Final installment of the series (The Long Utopia, 2015, etc.) wherein Earth is one of an indefinite sequence of worlds occupying the same space but separated by some higher dimension (one can almost hear Pratchett murmur, “Nobody knew for certain, but it was probably quantum”).
This Long Earth, discovered by people with a natural ability to step between worlds, was opened to everybody by means of a simple device. The only constraints are that most people suffer debilitating nausea with repeated steps and that it’s impossible to carry iron from world to world. Also, there are no other humans anywhere, though there are sapient beings—singing, gorillalike trolls, belligerent, doglike beagles, and so forth. By the year 2070, airships equipped with rapid-step devices ply the trade and passenger routes between worlds. Far from the original, or Datum, Earth (devastated by a vast volcanic explosion and partially abandoned), the post-human Next, who generally hold ordinary humanity in contempt, pick up a radio signal from the center of the galaxy—a signal that somehow resonates with the trolls and other nonhumans and whose message is simple yet devastating: “Join us.” Embedded in the message are instructions for constructing a huge artificial intelligence, but to build it the Next will need the cooperation and active assistance of all the industrialized worlds. Elsewhere, readers will be reacquainted with familiar parties such as Joshua Valienté, one of the original natural steppers, Lobsang, the ubiquitous AI who invisibly runs things, and retired churchman Nelson Azikiwe. Once again, the purpose is less to tell a story than to discover and explore, in both physical and philosophical senses, an infinite landscape of infinite possibilities. And series fans seem OK with the less-than-compelling narrative and not-especially-engaging characters.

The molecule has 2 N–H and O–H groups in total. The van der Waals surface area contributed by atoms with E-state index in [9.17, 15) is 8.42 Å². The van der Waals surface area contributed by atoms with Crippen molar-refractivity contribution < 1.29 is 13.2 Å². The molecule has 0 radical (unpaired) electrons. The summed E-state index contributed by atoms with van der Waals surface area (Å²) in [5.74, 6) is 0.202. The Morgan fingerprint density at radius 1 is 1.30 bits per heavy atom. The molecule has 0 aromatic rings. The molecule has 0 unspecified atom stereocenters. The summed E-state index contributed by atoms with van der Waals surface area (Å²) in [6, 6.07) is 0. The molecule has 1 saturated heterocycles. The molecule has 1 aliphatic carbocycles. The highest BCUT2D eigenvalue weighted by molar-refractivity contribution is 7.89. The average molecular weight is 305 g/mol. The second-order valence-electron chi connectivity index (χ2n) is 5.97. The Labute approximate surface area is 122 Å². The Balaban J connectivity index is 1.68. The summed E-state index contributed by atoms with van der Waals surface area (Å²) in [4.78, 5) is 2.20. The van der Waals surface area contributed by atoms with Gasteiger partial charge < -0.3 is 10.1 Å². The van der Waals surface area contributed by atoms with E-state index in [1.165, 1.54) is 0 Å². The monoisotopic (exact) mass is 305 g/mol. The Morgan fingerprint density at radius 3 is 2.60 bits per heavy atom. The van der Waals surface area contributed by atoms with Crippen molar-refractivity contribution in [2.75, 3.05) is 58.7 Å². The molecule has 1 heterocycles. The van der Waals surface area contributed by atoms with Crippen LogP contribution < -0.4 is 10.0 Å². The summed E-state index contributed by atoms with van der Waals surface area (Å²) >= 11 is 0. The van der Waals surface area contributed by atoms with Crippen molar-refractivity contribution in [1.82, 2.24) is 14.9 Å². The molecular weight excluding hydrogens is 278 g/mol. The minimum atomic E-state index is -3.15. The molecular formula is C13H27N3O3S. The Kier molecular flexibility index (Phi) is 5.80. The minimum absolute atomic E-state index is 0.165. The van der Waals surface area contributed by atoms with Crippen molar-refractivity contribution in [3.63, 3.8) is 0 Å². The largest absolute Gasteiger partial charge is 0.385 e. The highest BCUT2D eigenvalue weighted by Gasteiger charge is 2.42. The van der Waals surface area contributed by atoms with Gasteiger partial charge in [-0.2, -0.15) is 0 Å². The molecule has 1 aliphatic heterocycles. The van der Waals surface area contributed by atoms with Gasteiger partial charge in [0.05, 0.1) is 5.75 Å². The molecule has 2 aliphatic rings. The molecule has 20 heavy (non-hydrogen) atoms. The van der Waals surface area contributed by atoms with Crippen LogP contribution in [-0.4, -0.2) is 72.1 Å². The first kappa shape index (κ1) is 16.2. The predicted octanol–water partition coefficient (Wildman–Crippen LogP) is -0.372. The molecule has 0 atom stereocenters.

Scientist Baxter’s naturally rather pedantic and dispassionate tone needed more of the warmth and wit of the late fantasist Pratchett (who died in 2015).